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The Spoils of War

Yer Lordship,

Remember when we took the old carbide bomb a step further. The regular bomb required a Tate & Lyle syrup can, with a tiny hole in the bottom into which was deposited a lump of carbide followed by a hawking good spit to get the gas flowing. The lid was then hammered on tightly and and a match applied to the hole. This was either followed by a loud explosion or an intense jet of flame.

It must have been around 1940 when " The Soldiers " were making camp and playing war games in our front field but they left behind a considerable length of white fuse. My father had coiled it up and hung it up in the incubator house.

I discovered that you could not douse the flame, once started, even by dunking it in a water barrel. By cutting it up into short lengths it made ideal fuses for a carbide bomb, we had ourselves a HAND GRENADE !

Our first target I regret to say, was the Lindsay's hen house. Sneaking up on the peaceful chickens we unleashed our weapon. The effect was alarming, with chickens squaking and running everywhere.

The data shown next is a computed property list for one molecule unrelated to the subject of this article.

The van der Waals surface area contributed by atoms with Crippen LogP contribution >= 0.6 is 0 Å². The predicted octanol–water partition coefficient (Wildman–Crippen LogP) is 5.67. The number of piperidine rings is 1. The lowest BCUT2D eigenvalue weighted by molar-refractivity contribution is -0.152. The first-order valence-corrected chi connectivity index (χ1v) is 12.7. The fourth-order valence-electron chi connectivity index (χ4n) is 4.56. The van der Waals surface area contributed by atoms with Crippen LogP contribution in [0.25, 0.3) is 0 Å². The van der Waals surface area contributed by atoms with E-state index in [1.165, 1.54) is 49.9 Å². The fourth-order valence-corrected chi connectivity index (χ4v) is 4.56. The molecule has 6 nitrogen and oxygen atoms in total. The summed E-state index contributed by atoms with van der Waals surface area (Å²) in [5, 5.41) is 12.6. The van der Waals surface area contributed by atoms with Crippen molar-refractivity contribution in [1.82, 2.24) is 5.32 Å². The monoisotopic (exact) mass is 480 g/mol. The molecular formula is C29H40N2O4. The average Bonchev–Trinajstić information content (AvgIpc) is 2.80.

We ran off shortly afterwards as the Miss Lindsay's came out to see what all the fuss was about.


Re: The Spoils of War


It's a wonder Hillsborough is still standing after all the bombings!

Re: The Spoils of War

Lady Downshire it is a good job that you lived at the other end of town,or your Chickens might not have had feathers either.!!

40 Coats I sure do remember the Carbide in the Tate & Lyle Syrup tins. Not a bit of wonder that the ARMY Guys were always looking over their shoulder's.
Thinking that they were being Attacked by the Germans.
All the time it was only a couple of School kids TAKING A HAND OUT OF THEM.

The Miss Lindsey's hens Stopped laying for a while.!!
Did anyone ever fill in all the Holes that we dug.
It would be a good idea to go back & fill them in as I think the War is Long Over. The Lord.